Executive Director Jennifer Scheer with the Santa Clara County Farm Bureau agrees the protest is “unfortunate,” but for additional reasons.

As the world population continues to increase exponentially, “we’re going to need to feed a third more people shortly with the same number of resources, or fewer,” she noted.

Genetic technologies employed by companies such as Syngenta have a lot of potential to address that reality, she reasoned.

Scheer can’t speak to the myriad arguments touted by activists such as Eidinger, who points out that GMOs in food have been linked to autism, obesity, food-based allergies, dropping fertility rates, birth defects and “weird” neurological disorders, according to the Centers for Disease Control and Prevention.

“We don’t know what the ramifications could potentially be either way,” Scheer speculated. “But at the same time, we don’t want to write it off and 20 years down the road have a mass food shortage worldwide.”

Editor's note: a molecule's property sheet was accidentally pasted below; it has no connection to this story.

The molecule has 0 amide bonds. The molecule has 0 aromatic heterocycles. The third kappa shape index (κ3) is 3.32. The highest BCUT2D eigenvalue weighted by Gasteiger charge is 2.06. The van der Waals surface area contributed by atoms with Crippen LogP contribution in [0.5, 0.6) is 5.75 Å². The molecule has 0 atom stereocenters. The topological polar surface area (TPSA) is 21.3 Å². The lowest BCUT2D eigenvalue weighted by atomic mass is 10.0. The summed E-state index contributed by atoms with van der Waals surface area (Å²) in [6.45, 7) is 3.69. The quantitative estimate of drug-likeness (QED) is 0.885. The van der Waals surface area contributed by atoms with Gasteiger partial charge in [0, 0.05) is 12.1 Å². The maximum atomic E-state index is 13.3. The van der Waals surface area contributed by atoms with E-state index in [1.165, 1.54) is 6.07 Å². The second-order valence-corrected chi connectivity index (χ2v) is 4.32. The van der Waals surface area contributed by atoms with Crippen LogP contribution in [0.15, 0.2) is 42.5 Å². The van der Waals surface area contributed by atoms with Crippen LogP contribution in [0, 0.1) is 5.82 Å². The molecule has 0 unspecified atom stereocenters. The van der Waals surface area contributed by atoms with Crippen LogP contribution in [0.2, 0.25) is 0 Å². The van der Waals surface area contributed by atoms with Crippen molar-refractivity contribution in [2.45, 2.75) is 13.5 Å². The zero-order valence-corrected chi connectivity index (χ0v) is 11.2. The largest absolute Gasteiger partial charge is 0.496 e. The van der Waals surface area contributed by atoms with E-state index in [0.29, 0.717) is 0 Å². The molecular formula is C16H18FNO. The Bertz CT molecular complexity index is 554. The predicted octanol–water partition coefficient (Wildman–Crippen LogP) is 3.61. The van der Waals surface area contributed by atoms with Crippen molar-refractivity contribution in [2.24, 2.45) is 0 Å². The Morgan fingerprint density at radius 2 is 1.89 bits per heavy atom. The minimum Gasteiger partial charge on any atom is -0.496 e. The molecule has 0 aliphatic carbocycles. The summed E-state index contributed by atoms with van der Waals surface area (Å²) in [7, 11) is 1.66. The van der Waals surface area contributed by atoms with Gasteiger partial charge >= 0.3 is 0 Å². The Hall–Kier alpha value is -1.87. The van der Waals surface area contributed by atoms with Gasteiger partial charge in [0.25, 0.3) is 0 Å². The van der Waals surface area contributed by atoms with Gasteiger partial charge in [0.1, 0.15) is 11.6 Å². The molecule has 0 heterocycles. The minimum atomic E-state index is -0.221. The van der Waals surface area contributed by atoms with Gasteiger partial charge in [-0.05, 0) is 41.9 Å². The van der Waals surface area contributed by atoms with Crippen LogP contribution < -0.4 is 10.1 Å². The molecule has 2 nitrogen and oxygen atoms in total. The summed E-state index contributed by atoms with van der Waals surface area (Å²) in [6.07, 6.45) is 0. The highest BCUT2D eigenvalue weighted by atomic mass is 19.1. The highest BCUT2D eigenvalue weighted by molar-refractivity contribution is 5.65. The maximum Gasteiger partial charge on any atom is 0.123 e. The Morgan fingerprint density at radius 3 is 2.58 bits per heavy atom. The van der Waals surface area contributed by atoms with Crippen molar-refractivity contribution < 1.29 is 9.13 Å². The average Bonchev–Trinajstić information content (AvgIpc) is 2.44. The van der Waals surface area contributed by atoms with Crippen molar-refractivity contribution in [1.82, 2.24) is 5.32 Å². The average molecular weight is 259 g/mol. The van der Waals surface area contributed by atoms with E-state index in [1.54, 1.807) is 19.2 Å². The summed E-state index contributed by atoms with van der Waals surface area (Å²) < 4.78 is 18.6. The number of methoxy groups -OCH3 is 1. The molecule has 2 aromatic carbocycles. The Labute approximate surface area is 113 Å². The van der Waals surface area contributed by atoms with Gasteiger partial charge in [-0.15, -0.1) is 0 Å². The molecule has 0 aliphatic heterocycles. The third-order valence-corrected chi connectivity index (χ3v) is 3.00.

Occupy Monsanto was strategically timed with the one-year anniversary of the Occupy Movement, which began Sept. 17 on Wall Street in Manhattan and targeted, among numerous issues, corporate greed and corruption.

Protests this week mark the first global mobilization against GMOs in more than a decade, according to Eidinger.

Many individuals partaking in Occupy Monsanto are seizing the movement as a platform to dually voice their support for Proposition 37, the “California Right to Know Genetically Engineered Food Act,” one of 11 statewide initiatives that is on the Nov. 6 ballot.